Start Date

2018 11:15 AM

Creative Commons License

Creative Commons License
This work is licensed under a Creative Commons Attribution 4.0 License.

Abstract

The butterfly valves (3.5m diameter) of the new lock of Lanaye (Albert canal Belgium) are submitted to cavitation during the levelling. On site measurements were realised to characterize the cavitation and to optimize the opening law of the valves in order to decrease the intensity and duration of cavitation. For comparison, measurements were realised in an existing lock with similar valves which are also submitted to cavitation but don’t present any associated damages since 1960. The duration of cavitation is more or less the same for both locks, but the cavitation intensity is more important in Lanaye. To check the appearance of eventual damages, annual monitoring of the valves is realised. Some small damages were observed but the link with cavitation is not obvious. In parallel, at the laboratory, the efficiency of aeration provided around the valve is tested for different configurations. The sound and the vibrations due to cavitation are reduced when aeration is provided. Tests realised on a pipe coated with Aluminium indicates that the damages are mainly located downstream of the valve on the upper part of the pipe. These tests confirm that aeration is appropriate to reduce the damages induced by cavitation.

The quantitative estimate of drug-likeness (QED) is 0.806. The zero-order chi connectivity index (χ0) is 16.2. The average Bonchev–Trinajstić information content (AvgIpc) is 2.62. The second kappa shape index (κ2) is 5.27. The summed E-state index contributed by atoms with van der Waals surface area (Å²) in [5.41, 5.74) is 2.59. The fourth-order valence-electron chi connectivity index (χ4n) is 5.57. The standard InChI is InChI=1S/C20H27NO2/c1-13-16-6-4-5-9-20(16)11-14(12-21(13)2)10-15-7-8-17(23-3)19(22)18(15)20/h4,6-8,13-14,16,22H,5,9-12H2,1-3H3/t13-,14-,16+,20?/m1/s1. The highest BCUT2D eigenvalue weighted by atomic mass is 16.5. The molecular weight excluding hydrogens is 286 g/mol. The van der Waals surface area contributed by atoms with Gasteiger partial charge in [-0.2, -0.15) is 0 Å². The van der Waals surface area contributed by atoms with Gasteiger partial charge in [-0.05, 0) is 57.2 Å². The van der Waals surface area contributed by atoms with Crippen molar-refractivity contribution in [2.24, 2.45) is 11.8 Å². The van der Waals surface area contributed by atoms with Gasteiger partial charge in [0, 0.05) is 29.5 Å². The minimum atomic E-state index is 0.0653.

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May 17th, 11:15 AM

Butterfly Valves - How to Estimate Cavitation Level and Related Damage on Existing Locks and at the Laboratory?

The butterfly valves (3.5m diameter) of the new lock of Lanaye (Albert canal Belgium) are submitted to cavitation during the levelling. On site measurements were realised to characterize the cavitation and to optimize the opening law of the valves in order to decrease the intensity and duration of cavitation. For comparison, measurements were realised in an existing lock with similar valves which are also submitted to cavitation but don’t present any associated damages since 1960. The duration of cavitation is more or less the same for both locks, but the cavitation intensity is more important in Lanaye. To check the appearance of eventual damages, annual monitoring of the valves is realised. Some small damages were observed but the link with cavitation is not obvious. In parallel, at the laboratory, the efficiency of aeration provided around the valve is tested for different configurations. The sound and the vibrations due to cavitation are reduced when aeration is provided. Tests realised on a pipe coated with Aluminium indicates that the damages are mainly located downstream of the valve on the upper part of the pipe. These tests confirm that aeration is appropriate to reduce the damages induced by cavitation.